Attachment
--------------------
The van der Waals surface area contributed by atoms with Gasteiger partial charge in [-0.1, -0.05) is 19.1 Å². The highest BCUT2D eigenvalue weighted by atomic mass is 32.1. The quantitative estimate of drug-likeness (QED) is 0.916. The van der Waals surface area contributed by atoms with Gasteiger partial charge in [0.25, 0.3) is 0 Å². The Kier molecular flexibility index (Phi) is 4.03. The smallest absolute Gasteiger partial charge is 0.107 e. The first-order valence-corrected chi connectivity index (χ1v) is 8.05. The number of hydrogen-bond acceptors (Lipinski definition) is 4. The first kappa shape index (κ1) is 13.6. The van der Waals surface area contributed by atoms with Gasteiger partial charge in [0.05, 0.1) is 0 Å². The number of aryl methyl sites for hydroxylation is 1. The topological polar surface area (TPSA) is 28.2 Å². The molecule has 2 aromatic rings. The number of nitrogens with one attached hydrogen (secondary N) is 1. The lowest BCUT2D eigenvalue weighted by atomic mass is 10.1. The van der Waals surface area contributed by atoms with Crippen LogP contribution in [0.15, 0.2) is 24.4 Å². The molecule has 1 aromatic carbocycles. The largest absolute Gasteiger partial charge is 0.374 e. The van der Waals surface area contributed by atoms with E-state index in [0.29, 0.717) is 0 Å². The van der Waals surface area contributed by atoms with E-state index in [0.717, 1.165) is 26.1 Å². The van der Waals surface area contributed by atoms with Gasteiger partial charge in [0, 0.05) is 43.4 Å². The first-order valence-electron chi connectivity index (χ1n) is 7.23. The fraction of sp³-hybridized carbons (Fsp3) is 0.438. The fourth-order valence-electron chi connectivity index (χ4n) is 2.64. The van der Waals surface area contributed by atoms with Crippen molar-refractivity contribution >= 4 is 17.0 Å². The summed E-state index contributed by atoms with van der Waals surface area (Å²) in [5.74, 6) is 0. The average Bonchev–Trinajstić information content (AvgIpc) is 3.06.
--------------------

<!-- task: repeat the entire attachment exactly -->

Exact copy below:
The van der Waals surface area contributed by atoms with Gasteiger partial charge in [-0.1, -0.05) is 19.1 Å². The highest BCUT2D eigenvalue weighted by atomic mass is 32.1. The quantitative estimate of drug-likeness (QED) is 0.916. The van der Waals surface area contributed by atoms with Gasteiger partial charge in [0.25, 0.3) is 0 Å². The Kier molecular flexibility index (Phi) is 4.03. The smallest absolute Gasteiger partial charge is 0.107 e. The first-order valence-corrected chi connectivity index (χ1v) is 8.05. The number of hydrogen-bond acceptors (Lipinski definition) is 4. The first kappa shape index (κ1) is 13.6. The van der Waals surface area contributed by atoms with Gasteiger partial charge in [0.05, 0.1) is 0 Å². The number of aryl methyl sites for hydroxylation is 1. The topological polar surface area (TPSA) is 28.2 Å². The molecule has 2 aromatic rings. The number of nitrogens with one attached hydrogen (secondary N) is 1. The lowest BCUT2D eigenvalue weighted by atomic mass is 10.1. The van der Waals surface area contributed by atoms with Crippen LogP contribution in [0.15, 0.2) is 24.4 Å². The molecule has 1 aromatic carbocycles. The largest absolute Gasteiger partial charge is 0.374 e. The van der Waals surface area contributed by atoms with E-state index in [0.29, 0.717) is 0 Å². The van der Waals surface area contributed by atoms with E-state index in [0.717, 1.165) is 26.1 Å². The van der Waals surface area contributed by atoms with Gasteiger partial charge in [0, 0.05) is 43.4 Å². The first-order valence-electron chi connectivity index (χ1n) is 7.23. The fraction of sp³-hybridized carbons (Fsp3) is 0.438. The fourth-order valence-electron chi connectivity index (χ4n) is 2.64. The van der Waals surface area contributed by atoms with Crippen molar-refractivity contribution >= 4 is 17.0 Å². The summed E-state index contributed by atoms with van der Waals surface area (Å²) in [5.74, 6) is 0. The average Bonchev–Trinajstić information content (AvgIpc) is 3.06.